AOSHIMA plastic models - After the Washington Naval Treaty, Japan was restricted from constructing new naval ships. In 1934, Japan renounced the treaty and began developing the Yamato-class battleships.
With displacement of 64,000 tons, nine 46 cm main guns, speed of 27 knots, and total length of 263 meters, Yamato-class would become the world's largest battleship.
As the 1st ship of the Yamato-class battleship, Yamato was laid down in September 1937 at the Kure Naval shipyard and launched on August 1940. She joined the Japanese Combined Fleet in 1941, becoming the flagship the following year.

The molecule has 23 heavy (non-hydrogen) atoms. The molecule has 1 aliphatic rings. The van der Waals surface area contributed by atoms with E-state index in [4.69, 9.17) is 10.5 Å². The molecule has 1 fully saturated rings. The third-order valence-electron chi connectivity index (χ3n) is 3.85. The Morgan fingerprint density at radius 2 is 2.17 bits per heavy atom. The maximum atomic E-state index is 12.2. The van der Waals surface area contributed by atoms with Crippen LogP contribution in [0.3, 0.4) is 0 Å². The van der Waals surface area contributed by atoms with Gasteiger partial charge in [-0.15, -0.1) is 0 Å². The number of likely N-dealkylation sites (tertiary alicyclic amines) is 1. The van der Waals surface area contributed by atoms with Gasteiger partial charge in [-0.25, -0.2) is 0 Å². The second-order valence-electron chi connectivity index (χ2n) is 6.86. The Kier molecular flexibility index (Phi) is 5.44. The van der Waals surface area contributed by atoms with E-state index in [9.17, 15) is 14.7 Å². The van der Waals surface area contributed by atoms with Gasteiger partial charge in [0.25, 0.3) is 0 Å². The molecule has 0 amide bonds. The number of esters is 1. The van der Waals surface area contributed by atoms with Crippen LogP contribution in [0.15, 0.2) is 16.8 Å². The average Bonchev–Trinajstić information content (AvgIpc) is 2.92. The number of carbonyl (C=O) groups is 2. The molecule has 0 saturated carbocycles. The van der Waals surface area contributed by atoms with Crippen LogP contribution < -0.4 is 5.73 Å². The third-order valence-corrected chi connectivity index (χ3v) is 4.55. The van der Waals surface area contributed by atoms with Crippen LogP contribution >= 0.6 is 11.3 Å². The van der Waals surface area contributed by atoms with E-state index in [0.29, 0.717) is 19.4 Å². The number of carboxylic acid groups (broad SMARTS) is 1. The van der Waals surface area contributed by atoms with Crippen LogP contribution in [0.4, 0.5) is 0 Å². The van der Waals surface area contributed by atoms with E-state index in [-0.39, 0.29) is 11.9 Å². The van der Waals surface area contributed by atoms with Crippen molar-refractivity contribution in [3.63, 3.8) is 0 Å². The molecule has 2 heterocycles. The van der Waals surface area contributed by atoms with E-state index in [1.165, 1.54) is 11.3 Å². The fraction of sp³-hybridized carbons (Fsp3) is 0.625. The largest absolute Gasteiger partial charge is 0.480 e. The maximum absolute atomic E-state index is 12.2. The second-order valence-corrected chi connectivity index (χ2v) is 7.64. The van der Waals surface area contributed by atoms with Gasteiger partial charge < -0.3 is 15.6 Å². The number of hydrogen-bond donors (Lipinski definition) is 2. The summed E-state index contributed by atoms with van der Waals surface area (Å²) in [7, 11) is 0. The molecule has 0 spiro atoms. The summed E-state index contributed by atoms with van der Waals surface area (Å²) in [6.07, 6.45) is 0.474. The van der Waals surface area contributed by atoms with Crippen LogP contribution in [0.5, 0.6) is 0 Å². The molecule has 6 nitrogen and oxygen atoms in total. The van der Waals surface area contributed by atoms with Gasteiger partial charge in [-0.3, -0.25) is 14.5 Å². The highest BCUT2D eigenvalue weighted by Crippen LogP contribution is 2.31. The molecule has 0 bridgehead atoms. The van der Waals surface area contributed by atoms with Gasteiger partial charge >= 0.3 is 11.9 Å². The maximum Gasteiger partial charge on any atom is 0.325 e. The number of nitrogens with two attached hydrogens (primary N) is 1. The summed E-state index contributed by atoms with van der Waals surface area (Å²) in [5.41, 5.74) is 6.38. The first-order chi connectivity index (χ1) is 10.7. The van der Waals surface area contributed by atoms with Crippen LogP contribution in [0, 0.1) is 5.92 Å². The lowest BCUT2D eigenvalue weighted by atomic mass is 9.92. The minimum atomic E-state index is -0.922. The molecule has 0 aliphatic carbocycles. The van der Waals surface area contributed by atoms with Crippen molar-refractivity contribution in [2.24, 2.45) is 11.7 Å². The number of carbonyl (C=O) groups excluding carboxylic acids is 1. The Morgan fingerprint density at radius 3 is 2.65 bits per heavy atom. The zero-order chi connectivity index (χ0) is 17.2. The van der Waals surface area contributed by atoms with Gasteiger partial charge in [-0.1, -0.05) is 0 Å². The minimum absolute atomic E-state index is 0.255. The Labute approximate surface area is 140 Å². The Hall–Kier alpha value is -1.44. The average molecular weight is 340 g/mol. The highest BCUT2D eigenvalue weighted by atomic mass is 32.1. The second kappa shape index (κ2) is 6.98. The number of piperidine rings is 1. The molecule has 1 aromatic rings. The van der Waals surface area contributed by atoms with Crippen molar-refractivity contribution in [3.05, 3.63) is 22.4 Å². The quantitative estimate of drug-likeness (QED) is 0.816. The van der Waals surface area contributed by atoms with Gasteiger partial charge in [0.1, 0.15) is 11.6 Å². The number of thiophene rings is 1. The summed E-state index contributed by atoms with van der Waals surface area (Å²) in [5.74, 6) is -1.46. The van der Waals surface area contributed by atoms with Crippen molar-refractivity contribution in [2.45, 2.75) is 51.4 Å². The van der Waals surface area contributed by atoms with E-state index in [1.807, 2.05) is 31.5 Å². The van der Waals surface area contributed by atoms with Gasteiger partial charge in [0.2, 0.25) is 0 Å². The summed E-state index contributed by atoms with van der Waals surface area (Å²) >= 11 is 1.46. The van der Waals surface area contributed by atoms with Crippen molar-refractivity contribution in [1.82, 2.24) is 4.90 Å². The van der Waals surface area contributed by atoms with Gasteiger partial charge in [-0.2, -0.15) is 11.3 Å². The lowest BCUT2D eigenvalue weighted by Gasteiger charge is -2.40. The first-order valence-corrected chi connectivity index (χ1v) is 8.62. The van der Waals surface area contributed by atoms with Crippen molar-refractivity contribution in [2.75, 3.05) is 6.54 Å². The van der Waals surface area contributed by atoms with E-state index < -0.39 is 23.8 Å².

After the outbreak of the Pacific War, Yamato participated in various battles in the Pacific. However, there were no use of battleship in the battles, and was mocked by other officers as ‘Hotel Yamato'. On February 1945, Yamato was reassigned to the Second Fleet. In April, she was designated to take part of "Surface Special Attack Force" and headed to Okinawa.
April 7th, 1945 came the final day of Yamato. A little past noon, the Japanese fleet were attacked by U.S. aircrafts. After receiving numerous bombs and torpedoes, Yamato exploded, and she sank at 14:23. 2,498 crews lost their lives with Yamato and 276 survived.
In May 2016, a team led by city of Kure began researching the area where Yamato sank. In its 4th research, the team obtained many valuable photographs. After 72 years after the end of war, her wreckage reminds us of the horror of the battle.